Beatrice Rock is a divesite known for its tantalizing beauty. But have you ever wondered how this spot got its name? Apparently during the early years of Scuba Diving in Anilao, this was discovered by the early adventurers and one of their lady companion was named Beatrice, They named the site after her.
One of the best site in Anilao. There are large barrel sponges, good gorgonians, black corals, soft corals, stony corals, anemones with clownfish, nudibranchs and sea stars. It is densely populated with just about all the reef fish you could expect.
This is one of the favorite dive site in Anilao. It’s actually on the north east corner of Sombrero Island. One side of the rock is slopy and then a mini wall. The other corner goes into a gradual slope or coral garden. This site can have ripping currents. When that happens you will see the orchestra of anthias dancing with the current. Top is at 7M and goes to 25M. Best to stay at around 18 to 20M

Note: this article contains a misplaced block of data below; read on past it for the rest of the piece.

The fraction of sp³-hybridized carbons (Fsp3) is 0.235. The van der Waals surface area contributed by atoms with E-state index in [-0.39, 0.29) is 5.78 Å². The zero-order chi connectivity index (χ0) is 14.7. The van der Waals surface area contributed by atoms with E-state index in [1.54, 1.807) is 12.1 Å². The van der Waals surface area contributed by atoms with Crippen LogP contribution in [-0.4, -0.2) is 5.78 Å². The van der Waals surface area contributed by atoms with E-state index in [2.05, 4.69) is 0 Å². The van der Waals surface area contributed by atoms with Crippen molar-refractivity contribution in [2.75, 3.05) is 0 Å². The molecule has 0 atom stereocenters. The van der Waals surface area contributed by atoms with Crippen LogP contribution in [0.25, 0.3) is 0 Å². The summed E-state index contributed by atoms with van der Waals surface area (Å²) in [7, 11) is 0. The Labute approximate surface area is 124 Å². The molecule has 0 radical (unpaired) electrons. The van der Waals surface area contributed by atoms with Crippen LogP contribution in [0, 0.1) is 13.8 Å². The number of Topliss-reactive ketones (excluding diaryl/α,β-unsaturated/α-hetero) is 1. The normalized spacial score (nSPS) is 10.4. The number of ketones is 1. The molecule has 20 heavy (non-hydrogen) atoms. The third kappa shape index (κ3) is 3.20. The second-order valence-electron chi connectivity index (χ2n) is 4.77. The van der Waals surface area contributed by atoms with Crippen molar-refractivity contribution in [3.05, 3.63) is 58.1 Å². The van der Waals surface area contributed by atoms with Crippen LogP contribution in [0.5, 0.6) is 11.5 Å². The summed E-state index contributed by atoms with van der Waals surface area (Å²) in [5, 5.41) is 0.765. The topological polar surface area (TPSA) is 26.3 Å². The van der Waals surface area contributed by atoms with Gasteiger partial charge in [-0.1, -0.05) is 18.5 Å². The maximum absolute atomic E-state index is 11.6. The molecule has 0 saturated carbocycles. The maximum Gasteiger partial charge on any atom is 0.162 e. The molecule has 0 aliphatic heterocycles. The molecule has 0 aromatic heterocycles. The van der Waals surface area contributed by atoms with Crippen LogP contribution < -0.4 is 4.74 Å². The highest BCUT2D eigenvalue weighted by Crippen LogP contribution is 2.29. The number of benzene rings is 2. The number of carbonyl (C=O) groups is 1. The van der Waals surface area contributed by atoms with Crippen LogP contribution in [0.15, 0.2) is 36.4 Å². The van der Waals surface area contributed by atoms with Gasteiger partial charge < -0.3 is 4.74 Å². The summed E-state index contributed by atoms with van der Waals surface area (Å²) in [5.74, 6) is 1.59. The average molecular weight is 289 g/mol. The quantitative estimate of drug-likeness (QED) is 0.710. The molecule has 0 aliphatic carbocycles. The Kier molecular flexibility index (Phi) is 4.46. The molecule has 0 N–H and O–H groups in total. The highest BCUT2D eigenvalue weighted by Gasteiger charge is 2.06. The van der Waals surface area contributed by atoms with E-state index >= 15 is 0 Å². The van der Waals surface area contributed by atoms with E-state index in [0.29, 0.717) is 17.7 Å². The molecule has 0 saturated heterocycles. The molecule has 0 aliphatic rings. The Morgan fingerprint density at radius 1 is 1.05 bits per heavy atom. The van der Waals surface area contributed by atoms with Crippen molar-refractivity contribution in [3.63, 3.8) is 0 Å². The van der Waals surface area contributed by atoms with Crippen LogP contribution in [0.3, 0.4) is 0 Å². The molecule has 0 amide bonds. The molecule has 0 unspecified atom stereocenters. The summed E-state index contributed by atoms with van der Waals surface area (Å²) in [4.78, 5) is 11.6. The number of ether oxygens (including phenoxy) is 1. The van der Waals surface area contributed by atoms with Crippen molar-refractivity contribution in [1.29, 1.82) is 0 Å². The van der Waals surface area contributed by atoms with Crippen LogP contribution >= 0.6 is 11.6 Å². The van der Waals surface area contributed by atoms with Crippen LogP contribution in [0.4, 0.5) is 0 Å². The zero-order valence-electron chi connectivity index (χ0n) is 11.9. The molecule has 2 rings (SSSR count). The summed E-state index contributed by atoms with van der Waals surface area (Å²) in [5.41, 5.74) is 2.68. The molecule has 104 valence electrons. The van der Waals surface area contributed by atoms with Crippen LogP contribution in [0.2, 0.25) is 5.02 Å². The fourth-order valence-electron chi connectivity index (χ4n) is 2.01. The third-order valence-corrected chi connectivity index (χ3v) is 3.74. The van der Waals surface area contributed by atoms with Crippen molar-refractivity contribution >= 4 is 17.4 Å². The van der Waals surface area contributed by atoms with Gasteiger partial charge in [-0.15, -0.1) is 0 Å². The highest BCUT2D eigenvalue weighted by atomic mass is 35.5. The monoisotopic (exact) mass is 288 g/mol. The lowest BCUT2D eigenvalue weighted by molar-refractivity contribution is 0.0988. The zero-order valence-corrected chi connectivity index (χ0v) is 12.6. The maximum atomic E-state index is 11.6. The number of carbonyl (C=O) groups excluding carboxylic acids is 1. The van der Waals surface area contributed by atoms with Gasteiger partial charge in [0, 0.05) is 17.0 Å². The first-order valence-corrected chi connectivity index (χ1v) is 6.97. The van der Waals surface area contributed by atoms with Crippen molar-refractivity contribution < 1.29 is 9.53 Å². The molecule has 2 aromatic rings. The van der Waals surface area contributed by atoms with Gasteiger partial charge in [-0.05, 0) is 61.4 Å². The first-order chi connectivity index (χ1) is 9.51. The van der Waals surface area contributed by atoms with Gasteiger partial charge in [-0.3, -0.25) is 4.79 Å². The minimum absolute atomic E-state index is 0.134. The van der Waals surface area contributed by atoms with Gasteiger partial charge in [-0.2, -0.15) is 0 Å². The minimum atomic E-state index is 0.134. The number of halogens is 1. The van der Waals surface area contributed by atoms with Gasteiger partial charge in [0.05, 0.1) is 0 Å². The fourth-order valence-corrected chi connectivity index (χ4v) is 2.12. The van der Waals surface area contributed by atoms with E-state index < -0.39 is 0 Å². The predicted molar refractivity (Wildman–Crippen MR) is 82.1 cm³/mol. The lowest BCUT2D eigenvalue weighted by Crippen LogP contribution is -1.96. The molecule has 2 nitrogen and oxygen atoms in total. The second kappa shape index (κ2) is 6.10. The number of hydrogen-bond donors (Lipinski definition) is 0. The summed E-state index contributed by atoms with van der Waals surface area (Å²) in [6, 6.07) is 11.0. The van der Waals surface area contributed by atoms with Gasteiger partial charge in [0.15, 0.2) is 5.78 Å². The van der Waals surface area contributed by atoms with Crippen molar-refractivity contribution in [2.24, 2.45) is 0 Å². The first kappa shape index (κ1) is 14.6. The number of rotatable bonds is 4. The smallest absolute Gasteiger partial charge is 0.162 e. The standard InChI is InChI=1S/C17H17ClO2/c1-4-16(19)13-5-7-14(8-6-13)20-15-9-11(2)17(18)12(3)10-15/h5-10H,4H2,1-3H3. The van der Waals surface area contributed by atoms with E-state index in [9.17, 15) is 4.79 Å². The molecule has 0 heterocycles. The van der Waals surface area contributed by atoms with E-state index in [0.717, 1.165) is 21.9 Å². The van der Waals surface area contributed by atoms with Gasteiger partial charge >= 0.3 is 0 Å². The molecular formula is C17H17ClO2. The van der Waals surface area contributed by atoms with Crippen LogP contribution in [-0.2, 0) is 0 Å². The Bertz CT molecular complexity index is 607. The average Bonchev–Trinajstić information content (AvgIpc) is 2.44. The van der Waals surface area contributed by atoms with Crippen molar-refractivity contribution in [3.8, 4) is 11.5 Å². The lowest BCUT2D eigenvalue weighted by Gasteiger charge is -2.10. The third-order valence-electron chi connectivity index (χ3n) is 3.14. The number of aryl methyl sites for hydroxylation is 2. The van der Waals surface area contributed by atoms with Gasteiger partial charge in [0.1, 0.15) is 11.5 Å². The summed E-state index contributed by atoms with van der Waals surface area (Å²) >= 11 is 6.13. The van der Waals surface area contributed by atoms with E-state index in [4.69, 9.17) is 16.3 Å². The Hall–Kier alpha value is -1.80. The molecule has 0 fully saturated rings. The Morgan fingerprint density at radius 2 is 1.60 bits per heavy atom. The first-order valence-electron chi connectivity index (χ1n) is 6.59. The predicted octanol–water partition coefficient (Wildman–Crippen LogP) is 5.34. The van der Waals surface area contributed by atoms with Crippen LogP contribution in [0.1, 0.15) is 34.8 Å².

Beatrice Rock offers a series of short drop offs with channels in between, from 16 to 90 ft and a pinnacle rising from 45 to 25 ft. There are large barrel sponges, good gorgonians, black corals, soft corals, stony corals, anemones with clownfish, nudibranchs and sea stars. The site is densely populated with just about all the reef fish you could expect including schools of triggerfish, snappers, surgeonfish, jacks and anthias. Occasionally, turtles and blue-ringed octopuses could be sited.
Beatrice Rock has some strong currents, and these have produced hard corals that attract tuna, rainbow runners, several species of rays, and even the odd whale shark.
This diving site has 14-27 m depth and the current can be strong. The site offers a series of short drop-offs with channels inbetween from 5-27m. It is densely populated with most reef fish including triggerfish, snappers, surgeonfish, jacks and anthias. If you’re lucky, you may see turtles and Blue-ringed octopuses.
How to get there
North of Sombrero Island at the northern end of Maricaban strait, 15 min. by boat from EAGLE POINT pier Southwest across the Maricaban Strait.
More photos here